A sectoral analysis of Ontario's weak productivity growth
Ontario's private sector has had zero productivity growth in the latest six year period. Ontario performed much worse than the rest of Canada or the United States. This is obviously a cause for concern. Productivity is an important measure of progress in the economy, as it is associated with rising standards of living in the long run. The question is whether this observation about productivity is significant in its own right, or if it is more a symptom of the overall state of the economy. The Ontario economy has been hit by major external shocks, resulting in plunging exports and a declining private sector employment rate. Is productivity an independent causal factor, or merely the residual outcome of weak demand? This paper examines the issue through detailed sectoral data. It examines the diversity of productivity performance in about 50 industrial sectors. The picture that emerges is that the overall productivity growth rate is not really representative. It is the random outcome of a wide range of underlying variation. There are some important sectors (e.g., retail trade and finance) that have maintained decent productivity growth. There are some sectors, especially in manufacturing, where the level of productivity is currently far below its previous level. This is not merely weak growth, but decline. In some industries (e.g., steel), some of the largest players have shut down, essentially changing the character of that sector even though the name remains the same. Overall, the implication is that the weakness of productivity is caused by weak aggregate demand. Historically, productivity growth has been pro-cyclical, being positively correlated with demand growth. Strong demand creates economies of scale and distributes overhead costs over a larger base. The weakness of demand in recent years has also been associated with compositional shifts in the economy. Employment and output have plunged in manufacturing (whose level of productivity is above the economy-wide average), while it has grown in some service sectors with below average productivity. Such compositional shifts would reduce the average productivity of the economy even if there was no change in the productivity of any individual sectors. Ontario had positive productivity growth in the service sector, but underperformed the strong growth found in the rest of Canada. Here, too, the explanation is likely found in diseconomies of scale due to weaker demand. For example, the higher productivity growth in retail and wholesale trade in the rest of Canada was associated with growth in sales that was two-thirds higher than in Ontario over the past six years. The weakness of demand in Ontario is largely due to falling exports, caused by the high Canadian dollar and the weak US economy. This can be considered in a positive light. While a strong rebound in exports does not appear to be around the corner, the worst is probably behind us. There should be a continuing gradual improvement in exports in the coming years, leading to some increase in productivity growth. The Ontario government should focus its policy levers, which are admittedly constrained, on helping to further the upward trend in exports.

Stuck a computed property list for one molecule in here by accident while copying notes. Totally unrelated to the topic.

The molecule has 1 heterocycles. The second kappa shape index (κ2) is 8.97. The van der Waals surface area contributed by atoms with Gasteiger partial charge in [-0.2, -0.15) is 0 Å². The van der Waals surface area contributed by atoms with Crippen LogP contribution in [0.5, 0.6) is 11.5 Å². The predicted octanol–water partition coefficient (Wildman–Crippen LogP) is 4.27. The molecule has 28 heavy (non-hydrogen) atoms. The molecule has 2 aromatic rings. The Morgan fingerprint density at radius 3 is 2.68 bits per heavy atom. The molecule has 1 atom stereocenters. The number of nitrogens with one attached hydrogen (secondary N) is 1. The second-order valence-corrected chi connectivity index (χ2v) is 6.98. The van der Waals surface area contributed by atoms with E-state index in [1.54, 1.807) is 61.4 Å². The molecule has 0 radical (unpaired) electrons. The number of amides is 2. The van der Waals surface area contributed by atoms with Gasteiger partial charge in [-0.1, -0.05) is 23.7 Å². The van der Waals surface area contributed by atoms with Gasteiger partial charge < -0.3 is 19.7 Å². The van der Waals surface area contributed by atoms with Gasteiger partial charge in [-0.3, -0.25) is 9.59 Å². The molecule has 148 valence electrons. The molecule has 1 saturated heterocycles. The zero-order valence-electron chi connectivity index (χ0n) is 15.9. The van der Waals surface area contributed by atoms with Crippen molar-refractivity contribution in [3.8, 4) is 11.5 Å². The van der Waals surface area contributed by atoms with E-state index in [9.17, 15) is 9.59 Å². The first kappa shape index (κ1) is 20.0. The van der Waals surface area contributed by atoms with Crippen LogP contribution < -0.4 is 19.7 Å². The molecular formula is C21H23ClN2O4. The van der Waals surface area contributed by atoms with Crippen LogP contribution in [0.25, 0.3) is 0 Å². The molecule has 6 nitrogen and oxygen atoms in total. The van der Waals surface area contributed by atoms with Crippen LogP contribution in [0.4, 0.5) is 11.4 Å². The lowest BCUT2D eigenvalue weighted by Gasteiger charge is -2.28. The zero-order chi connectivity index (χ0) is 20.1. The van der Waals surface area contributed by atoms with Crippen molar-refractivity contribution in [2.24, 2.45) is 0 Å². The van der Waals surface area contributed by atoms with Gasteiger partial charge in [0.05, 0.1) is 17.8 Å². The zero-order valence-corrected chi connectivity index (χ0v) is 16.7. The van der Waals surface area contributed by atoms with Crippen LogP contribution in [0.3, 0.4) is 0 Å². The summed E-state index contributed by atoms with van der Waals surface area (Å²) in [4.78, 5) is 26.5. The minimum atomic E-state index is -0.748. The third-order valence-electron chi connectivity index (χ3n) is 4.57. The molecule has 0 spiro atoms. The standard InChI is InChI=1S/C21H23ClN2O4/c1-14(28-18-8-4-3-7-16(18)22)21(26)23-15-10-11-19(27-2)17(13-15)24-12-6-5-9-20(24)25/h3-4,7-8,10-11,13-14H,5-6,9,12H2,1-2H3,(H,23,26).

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- John Baldwin & Beiling Yan, 2012.
"Export Market Dynamics and Plant-Level Productivity: Impact of Tariff Reductions and Exchange-Rate Cycles,"
Scandinavian Journal of Economics,
Wiley Blackwell, vol. 114(3), pages 831-855, 09.
- Baldwin, John R. & Yan, Beiling, 2010. "Export Market Dynamics and Plant-level Productivity: Impact of Tariff Reductions and Exchange Rate Cycles," Economic Analysis (EA) Research Paper Series 2010063e, Statistics Canada, Analytical Studies Branch.
- W. Erwin Diewert & Emily Yu, 2012. "New Estimates of Real Income and Multifactor Productivity Growth for the Canadian Business Sector, 1961-2011," International Productivity Monitor, Centre for the Study of Living Standards, vol. 24, pages 27-48, Fall.
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